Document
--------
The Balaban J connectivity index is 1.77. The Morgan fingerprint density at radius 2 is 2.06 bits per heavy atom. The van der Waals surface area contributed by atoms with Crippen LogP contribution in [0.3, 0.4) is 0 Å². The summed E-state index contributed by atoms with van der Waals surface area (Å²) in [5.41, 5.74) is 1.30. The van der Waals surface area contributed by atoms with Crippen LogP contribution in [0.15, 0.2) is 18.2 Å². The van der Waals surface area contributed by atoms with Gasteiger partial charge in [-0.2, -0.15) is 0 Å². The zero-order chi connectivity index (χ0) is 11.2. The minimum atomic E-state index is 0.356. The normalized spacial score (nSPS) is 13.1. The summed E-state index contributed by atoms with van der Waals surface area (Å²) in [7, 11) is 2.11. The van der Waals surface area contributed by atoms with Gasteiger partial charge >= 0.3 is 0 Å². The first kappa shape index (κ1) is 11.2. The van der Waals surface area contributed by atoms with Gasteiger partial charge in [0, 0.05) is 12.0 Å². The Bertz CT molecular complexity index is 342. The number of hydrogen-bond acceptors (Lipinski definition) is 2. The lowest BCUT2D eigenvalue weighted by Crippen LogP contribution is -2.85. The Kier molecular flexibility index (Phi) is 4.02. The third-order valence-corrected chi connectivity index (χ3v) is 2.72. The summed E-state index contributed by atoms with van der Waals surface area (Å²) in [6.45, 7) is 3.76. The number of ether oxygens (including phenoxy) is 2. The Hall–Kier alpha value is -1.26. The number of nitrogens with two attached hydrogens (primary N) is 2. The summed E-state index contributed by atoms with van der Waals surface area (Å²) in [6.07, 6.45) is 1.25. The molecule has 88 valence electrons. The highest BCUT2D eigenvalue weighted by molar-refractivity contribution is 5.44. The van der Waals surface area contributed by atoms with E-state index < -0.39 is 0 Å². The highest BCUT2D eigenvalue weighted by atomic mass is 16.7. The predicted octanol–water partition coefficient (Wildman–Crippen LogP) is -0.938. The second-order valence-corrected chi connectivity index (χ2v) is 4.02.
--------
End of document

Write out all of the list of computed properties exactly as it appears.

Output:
The Balaban J connectivity index is 1.77. The Morgan fingerprint density at radius 2 is 2.06 bits per heavy atom. The van der Waals surface area contributed by atoms with Crippen LogP contribution in [0.3, 0.4) is 0 Å². The summed E-state index contributed by atoms with van der Waals surface area (Å²) in [5.41, 5.74) is 1.30. The van der Waals surface area contributed by atoms with Crippen LogP contribution in [0.15, 0.2) is 18.2 Å². The van der Waals surface area contributed by atoms with Gasteiger partial charge in [-0.2, -0.15) is 0 Å². The zero-order chi connectivity index (χ0) is 11.2. The minimum atomic E-state index is 0.356. The normalized spacial score (nSPS) is 13.1. The summed E-state index contributed by atoms with van der Waals surface area (Å²) in [7, 11) is 2.11. The van der Waals surface area contributed by atoms with Gasteiger partial charge >= 0.3 is 0 Å². The first kappa shape index (κ1) is 11.2. The van der Waals surface area contributed by atoms with Gasteiger partial charge in [0, 0.05) is 12.0 Å². The Bertz CT molecular complexity index is 342. The number of hydrogen-bond acceptors (Lipinski definition) is 2. The lowest BCUT2D eigenvalue weighted by Crippen LogP contribution is -2.85. The Kier molecular flexibility index (Phi) is 4.02. The third-order valence-corrected chi connectivity index (χ3v) is 2.72. The summed E-state index contributed by atoms with van der Waals surface area (Å²) in [6.45, 7) is 3.76. The number of ether oxygens (including phenoxy) is 2. The Hall–Kier alpha value is -1.26. The number of nitrogens with two attached hydrogens (primary N) is 2. The summed E-state index contributed by atoms with van der Waals surface area (Å²) in [6.07, 6.45) is 1.25. The molecule has 88 valence electrons. The highest BCUT2D eigenvalue weighted by molar-refractivity contribution is 5.44. The van der Waals surface area contributed by atoms with E-state index < -0.39 is 0 Å². The highest BCUT2D eigenvalue weighted by atomic mass is 16.7. The predicted octanol–water partition coefficient (Wildman–Crippen LogP) is -0.938. The second-order valence-corrected chi connectivity index (χ2v) is 4.02.